Should teachers ask their students to do homework? This seems to be the question of the week, with the UAE axing homework from all state schools and some private entities following their example. Parents have expressed a mix of worry and acceptance. Some are hoping for more quality family time, while others are dreading an increase in screen time. Let’s see what research has to say about the added value of homework.
Reasons FOR homework:
Increase student achievement.
Cooper (2006) in his research ‘Does homework improve academic achievement?’ showed that a great majority of students who were assigned homework outperformed students who didn’t do homework. Kalenkoski (2014) also demonstrated the benefits of homework versus academic progress. It leads me to believe that maybe the key is how much homework and its objective.
It helps reinforce schoolwork.
Kurtus (2012) in ‘Purpose of homework’ underlines the need for further practice to help retain information. I think we can all agree that in a class of 20 students, the percentage of information retention per student depends on many factors, such as focus, attention span, time of the day, nutrition, interest, accountability. etc. In this case, homework plays a role in adding extra practice at a more convenient time and space to regain missed information.
It develops life skills.
Ramdass (2011) in ‘Developing Self-Regulation Skills: The Important Role of Homework’ demonstrates how homework discipline leads students to developing important life skills such as accountability, time management, goal setting, self-discipline and following instructions/directions.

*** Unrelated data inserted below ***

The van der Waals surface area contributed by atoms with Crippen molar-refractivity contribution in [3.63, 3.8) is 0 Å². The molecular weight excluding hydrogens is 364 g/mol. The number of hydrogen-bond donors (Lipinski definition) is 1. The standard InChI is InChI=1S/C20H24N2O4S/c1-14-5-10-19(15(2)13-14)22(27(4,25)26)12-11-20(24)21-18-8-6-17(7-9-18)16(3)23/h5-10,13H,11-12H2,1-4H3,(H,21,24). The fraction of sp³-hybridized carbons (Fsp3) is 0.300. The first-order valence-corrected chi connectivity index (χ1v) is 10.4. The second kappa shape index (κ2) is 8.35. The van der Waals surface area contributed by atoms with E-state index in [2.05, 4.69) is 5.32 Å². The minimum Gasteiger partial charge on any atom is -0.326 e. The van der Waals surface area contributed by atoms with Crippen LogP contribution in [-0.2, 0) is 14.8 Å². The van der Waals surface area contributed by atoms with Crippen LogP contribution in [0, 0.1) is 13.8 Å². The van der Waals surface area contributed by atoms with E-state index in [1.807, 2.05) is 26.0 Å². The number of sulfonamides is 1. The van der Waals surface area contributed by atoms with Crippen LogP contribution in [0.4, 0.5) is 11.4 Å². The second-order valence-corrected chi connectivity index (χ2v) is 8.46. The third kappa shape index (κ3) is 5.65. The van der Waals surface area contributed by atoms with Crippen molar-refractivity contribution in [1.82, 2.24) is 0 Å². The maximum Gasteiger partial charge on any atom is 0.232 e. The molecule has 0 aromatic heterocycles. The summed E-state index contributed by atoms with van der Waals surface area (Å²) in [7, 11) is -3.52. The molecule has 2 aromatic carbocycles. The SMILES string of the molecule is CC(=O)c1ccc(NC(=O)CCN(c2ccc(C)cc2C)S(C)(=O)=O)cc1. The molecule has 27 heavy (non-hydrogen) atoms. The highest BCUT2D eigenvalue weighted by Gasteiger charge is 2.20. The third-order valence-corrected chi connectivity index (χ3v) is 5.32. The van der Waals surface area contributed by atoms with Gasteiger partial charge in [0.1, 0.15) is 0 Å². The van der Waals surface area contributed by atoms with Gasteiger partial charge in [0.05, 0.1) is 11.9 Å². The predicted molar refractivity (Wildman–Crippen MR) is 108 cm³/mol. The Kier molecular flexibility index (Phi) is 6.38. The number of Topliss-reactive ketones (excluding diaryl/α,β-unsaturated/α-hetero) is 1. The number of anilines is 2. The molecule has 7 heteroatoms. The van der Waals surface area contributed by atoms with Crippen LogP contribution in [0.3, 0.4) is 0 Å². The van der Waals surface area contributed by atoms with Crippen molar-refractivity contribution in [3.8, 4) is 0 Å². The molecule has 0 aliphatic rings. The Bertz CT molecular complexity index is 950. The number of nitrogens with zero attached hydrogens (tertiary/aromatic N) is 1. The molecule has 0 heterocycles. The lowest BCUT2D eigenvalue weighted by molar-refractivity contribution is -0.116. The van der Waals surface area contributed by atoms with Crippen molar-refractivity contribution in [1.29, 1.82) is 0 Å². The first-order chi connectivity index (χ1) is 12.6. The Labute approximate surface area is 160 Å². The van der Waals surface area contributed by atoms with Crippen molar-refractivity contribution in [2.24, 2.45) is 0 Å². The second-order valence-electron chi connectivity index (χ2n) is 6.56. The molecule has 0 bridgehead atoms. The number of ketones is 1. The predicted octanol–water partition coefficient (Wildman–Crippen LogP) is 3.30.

It helps parents get involved in their children’s learning journey.
School leaders want parents to be part of their students’ school life. Van Voorhis (2010) shows how parental involvement can lead to identifying specific subject or learning needs, but most importantly it leads to better academic performance. Parents become accountable for their children’s studies and it motivates children to do better.
Reasons AGAINST homework:
A lot of homework equals stress.
Kohn (2006) is a leading voice against homework when it stops children from being children. It gives them no time to have a social life, to play, no time for interaction with family and friends and no time to even sleep. Such conditions can lead to health issues, both physical and mental ones.
Homework in elementary school does not help children.
Kohn (2006) in ‘Does homework improve learning?’ showed how reading a book before sleeping was more beneficial for younger children than standardised homework. Actually, he demonstrated that in elementary school homework does not bring any added value to the learning process.
It leads to academic burnout.
If too repetitive and non-creative, students may feel that they have already done that and therefore will finish it for the sake of accountability, while they do feel that their time would have been better employed in more mental and physical rewarding activities. Homework is sedentary and some children find that most challenging of all.
The above makes me believe that schools might need to agree on what type of homework and how much of it, rather than no homework at all. What do you think?
ALL the references above cited are available on request.